Dick Whittington review at Theatr Clwyd, Mold – ‘heart-warming panto with a rock’n’roll twist’
Theatr Clwyd maintains its consistently high panto standards with this year’s rock’n’roll show, Dick Whittington.
Christian Patterson’s script manages to remain incredibly faithful to the traditional story while transposing the action to Wales. The hero has his sights set on becoming Mayor of Flintshire and the cast are predominantly Welsh. When Phylip Harries’ Sarah the Cook mothers Peter Mooney’s decidedly Irish Dick it provides the perfect opportunity for an early Brexit joke.
For the most part, however, Zoe Waterman’s production reins in the topical humour and daft gags, allowing the storytelling to take centre-stage. Tayo Akinbode’s score is stuffed full of musical numbers that punctuate the show like the colour illustrations in a storybook.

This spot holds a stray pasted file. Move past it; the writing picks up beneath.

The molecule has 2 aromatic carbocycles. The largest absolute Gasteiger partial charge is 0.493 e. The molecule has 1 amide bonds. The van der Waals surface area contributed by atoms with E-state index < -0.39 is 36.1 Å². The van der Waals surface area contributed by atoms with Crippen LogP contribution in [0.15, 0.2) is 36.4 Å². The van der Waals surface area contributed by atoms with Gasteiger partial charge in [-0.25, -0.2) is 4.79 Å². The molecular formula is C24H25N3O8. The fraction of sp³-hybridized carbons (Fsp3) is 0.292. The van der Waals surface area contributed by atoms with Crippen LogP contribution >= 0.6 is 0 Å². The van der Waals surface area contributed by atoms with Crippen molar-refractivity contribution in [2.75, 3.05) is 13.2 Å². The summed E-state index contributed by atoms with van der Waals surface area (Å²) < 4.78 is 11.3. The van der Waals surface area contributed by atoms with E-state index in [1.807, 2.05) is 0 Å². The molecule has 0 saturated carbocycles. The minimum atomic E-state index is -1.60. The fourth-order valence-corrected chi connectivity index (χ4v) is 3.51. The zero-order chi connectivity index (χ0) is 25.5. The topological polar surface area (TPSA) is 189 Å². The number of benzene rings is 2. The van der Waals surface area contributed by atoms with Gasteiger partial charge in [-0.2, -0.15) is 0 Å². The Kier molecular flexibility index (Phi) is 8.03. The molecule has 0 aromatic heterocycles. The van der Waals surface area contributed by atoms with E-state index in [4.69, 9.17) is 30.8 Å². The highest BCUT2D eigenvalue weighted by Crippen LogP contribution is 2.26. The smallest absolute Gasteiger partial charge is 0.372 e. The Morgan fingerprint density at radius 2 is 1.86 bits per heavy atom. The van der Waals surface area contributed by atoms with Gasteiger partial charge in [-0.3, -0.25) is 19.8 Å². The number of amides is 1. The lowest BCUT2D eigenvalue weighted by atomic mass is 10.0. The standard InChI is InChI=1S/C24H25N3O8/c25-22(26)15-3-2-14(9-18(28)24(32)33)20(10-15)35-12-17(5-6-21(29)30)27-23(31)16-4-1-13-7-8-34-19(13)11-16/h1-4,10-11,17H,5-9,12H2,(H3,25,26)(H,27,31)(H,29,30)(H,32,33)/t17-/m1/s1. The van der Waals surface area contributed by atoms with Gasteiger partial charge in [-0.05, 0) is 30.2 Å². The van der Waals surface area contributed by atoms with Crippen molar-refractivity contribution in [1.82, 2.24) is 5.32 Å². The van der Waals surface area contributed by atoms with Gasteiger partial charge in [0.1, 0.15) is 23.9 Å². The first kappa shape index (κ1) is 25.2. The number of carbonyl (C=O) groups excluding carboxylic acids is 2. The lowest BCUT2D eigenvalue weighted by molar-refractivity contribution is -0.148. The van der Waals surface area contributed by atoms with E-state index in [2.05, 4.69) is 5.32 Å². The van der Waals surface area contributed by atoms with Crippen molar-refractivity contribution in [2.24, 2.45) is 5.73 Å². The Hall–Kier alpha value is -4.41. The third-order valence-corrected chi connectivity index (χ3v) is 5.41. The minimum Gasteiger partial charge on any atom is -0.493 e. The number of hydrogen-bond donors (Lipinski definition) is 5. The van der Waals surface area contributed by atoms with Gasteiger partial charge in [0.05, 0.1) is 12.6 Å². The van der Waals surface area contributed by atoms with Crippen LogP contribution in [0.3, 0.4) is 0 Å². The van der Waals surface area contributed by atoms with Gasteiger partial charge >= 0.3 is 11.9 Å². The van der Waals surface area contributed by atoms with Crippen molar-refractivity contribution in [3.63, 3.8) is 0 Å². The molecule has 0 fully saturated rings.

Mooney’s Dick and Francesca Goodridge’s Alice ooze youthful charm, while Harries’ Sarah and Daniel Lloyd’s Wally Fitzwarren have some cracking dialogue; Toby Falla makes for an acrobatic Tommy the Cat and Royce Cronin is a sneering King Rat.
The sets and costumes have a 1950s nostalgic feel to them, and despite the rock’n’roll format the piece is steeped in tradition. There may be no Welsh gold paving the streets of Mold, but there’s plenty to be mined from this heart-warming, family-oriented show.
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